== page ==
Some Interim Results from a Controlled Trial of Cost Sharing in Health Insurance
Jan 1, 1982
Evidence from a Randomized Experiment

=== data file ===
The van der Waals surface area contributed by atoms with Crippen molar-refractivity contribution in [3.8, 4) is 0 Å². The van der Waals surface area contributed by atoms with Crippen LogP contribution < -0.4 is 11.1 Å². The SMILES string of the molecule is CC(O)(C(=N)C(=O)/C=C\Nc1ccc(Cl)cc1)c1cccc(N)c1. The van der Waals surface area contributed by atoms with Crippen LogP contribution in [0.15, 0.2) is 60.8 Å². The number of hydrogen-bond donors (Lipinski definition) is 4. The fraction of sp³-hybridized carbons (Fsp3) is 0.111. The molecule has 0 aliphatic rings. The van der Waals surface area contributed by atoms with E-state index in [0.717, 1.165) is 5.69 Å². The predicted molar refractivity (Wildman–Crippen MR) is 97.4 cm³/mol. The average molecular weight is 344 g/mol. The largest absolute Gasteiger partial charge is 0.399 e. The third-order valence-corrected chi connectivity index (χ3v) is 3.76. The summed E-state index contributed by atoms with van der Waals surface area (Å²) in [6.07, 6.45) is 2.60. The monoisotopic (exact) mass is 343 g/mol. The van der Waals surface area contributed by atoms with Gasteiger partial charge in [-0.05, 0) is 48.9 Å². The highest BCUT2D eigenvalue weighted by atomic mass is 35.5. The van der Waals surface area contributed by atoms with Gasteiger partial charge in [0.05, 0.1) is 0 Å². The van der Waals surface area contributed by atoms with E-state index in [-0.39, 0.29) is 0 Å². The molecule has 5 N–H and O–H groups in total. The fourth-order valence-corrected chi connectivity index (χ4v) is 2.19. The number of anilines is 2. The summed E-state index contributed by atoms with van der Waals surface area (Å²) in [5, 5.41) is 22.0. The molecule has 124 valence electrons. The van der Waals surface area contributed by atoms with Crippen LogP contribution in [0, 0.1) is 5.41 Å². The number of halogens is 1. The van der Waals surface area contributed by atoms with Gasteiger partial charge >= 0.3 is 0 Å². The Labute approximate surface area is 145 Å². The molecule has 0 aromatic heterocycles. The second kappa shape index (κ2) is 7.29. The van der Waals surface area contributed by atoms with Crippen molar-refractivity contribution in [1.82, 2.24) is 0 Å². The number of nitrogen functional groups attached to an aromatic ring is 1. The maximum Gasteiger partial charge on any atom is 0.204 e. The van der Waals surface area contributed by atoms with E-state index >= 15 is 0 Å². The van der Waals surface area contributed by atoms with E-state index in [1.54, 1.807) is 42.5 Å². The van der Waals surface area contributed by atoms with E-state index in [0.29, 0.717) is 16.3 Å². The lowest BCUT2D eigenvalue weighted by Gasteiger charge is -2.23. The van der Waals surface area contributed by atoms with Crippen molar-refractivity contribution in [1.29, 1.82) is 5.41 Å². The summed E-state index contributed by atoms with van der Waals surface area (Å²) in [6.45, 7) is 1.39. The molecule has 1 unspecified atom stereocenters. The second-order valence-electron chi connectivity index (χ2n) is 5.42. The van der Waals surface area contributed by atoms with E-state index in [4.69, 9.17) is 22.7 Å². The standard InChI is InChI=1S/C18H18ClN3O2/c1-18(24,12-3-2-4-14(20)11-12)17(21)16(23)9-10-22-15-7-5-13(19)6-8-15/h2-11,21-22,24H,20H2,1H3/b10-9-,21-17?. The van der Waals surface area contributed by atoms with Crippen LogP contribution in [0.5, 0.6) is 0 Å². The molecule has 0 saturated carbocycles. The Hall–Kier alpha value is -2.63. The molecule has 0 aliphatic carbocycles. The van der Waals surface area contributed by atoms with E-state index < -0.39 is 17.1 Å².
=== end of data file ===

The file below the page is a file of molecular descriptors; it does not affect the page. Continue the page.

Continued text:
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This report examines the effects of varying levels of cost sharing on the demand for medical care and other health services. It presents the final results of the RAND Health Insurance Experiment (HIE) with respect to annual utilization of medical services in the fee-for-service system. The data from the HIE clearly show that the use of medical services responds to changes in the amount paid out of pocket. The per capita expenses on the plan with no out-of-pocket costs are 45 percent higher than those on the plan with a 95 percent coinsurance rate, subject to an upper limit on out-of-pocket expenses of $1,000 per year. The largest decreases in the use of outpatient services occur between the free and 25 percent coinsurance plans. Cost sharing affects the number of medical contacts, but not the intensity of those contacts. There are no significant differences among the family coinsurance plans in the use of inpatient services, including use of inpatient services by children. The findings indicate that demand elasticities for medical care are nonzero and that the response to cost sharing is nontrivial.
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